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NY sets 100% ZEV sales goal for new LDVs by 2035, advances Advanced Clean Truck regulation

New York Governor Kathy Hochul signed legislation (A.4302/S.2758), setting a goal for all new passenger cars and trucks sold in New York State to be zero-emissions by 2035.

In addition, the Governor directed the Department of Environmental Conservation to release the proposed Advanced Clean Truck regulation that would significantly reduce air pollution from trucks. If adopted, the regulation would accelerate zero-emission truck sales, resulting in improved air quality statewide and in particular those communities disproportionately impacted by transportation-related pollution.

Under the new law, new off-road vehicles and equipment sold in New York are targeted to be zero-emissions by 2035, and new medium-duty and heavy-duty vehicles by 2045. The law also requires the development of a zero-emissions vehicle development strategy by 2023, which will be led by the New York State Energy Research and Development Authority (NYSERDA) to expedite the implementation of the State policies and programs necessary to achieve the law’s new goals.

Using California’s Advanced Clean Trucks Rule as a template, the proposed regulation would require truck manufacturers to transition to electric vehicles. Truck manufacturers would be required to meet a certain annual sales percentage of zero-emission trucks, which will vary among vehicle weight classes, beginning with model year 2025. By the 2035 model year, at least 55% of all new Class 2b-3 pickup trucks and vans, 75% of all new Class 4-8 trucks, and 40% of all new Class 7-8 tractors sold in New York State will be zero-emission.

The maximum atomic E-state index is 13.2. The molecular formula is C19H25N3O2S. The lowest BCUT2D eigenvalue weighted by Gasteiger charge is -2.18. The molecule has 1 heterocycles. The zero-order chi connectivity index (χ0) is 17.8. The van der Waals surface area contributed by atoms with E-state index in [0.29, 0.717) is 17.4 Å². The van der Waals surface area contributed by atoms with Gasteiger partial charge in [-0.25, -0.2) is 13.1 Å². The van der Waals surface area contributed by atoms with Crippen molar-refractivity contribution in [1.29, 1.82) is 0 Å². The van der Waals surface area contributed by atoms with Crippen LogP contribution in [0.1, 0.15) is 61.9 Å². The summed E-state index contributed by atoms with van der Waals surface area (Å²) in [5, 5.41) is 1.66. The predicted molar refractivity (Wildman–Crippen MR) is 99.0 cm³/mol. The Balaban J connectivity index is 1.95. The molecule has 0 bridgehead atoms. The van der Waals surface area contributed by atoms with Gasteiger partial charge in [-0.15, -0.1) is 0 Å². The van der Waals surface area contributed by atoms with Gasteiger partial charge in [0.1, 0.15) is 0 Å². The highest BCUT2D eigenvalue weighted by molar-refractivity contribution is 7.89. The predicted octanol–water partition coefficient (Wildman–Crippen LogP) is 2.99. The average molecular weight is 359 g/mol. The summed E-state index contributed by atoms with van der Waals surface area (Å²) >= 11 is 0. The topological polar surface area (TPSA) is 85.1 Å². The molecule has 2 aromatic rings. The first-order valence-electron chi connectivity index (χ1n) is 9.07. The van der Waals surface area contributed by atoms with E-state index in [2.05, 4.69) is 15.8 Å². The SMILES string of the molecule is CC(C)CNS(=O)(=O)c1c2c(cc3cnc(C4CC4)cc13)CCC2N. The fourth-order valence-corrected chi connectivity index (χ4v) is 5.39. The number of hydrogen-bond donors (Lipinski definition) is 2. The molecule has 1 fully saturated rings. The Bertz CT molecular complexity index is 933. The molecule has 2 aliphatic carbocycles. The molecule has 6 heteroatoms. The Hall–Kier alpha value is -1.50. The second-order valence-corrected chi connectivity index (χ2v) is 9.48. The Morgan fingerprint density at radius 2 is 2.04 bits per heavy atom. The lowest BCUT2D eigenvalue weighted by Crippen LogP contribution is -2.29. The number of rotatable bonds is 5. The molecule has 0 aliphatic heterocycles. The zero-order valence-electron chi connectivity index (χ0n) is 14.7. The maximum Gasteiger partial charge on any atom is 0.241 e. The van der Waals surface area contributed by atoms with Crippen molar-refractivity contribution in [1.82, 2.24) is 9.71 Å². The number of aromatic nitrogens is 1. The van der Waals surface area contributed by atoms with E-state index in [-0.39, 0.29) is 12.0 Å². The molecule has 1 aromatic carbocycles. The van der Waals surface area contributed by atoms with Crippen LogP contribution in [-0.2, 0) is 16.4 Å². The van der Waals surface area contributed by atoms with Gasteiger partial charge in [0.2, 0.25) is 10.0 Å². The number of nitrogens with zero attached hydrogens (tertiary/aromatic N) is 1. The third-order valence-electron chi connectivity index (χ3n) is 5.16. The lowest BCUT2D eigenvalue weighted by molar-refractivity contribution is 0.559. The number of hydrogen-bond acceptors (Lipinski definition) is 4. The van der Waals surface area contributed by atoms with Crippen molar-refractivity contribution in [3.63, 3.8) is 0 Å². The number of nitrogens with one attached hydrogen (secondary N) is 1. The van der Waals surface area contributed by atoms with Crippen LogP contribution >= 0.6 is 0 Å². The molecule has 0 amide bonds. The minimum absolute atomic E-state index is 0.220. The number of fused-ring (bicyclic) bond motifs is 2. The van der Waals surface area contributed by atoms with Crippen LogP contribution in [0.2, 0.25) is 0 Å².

The proposed regulation provides medium- and heavy-duty truck manufacturers with several compliance options and would require a one-time reporting from applicable truck fleets.

Medium- and heavy-duty trucks (those weighing greater than 8,500 pounds) are the second largest source of Nitrogen Oxides emissions from mobile sources although these trucks represent approximately five percent of New York’s 10.6 million registered vehicles. A portion of downstate New York State does not meet federal health based national ambient air quality standards (NAAQS) for ozone and has been categorized as a non-attainment area.

The proposed regulations complement New York's ongoing efforts and investments to electrify the transportation sector and help achieve the state’s climate goals. New York is investing more than $1 billion in zero emissions vehicles over the next five years. Active medium- and heavy-duty truck initiatives include zero-emission truck purchase vouchers through the New York Truck Voucher Program (NYTVIP) and the New York City Clean Trucks Program, the “EV Make Ready” initiative to help expand electric vehicle use, fleet assessment services, and the $24-million electric Truck and Bus Prize Challenge.

In 2020, New York, 14 additional states, and the District of Columbia agreed through a Memorandum of Understanding to develop an action plan to accelerate the electrification of buses and trucks, including to consider adoption of the California regulation. Participating states committed to work together to accelerate the market for zero emission medium- and heavy-duty vehicles, including delivery trucks, box trucks, and buses. The collective goal is to ensure that 100% of all new medium- and heavy-duty vehicle sales be zero emission vehicles by 2050, with an interim target of 30% zero-emission vehicle sales in these categories of vehicles by 2030.



Almost the exact reverse of what is needed to rapidly reduce toxic emissions, where heavy goods vehicles are pumping out good old fumes, and a disproportionate amount of CO2.


exact reverse

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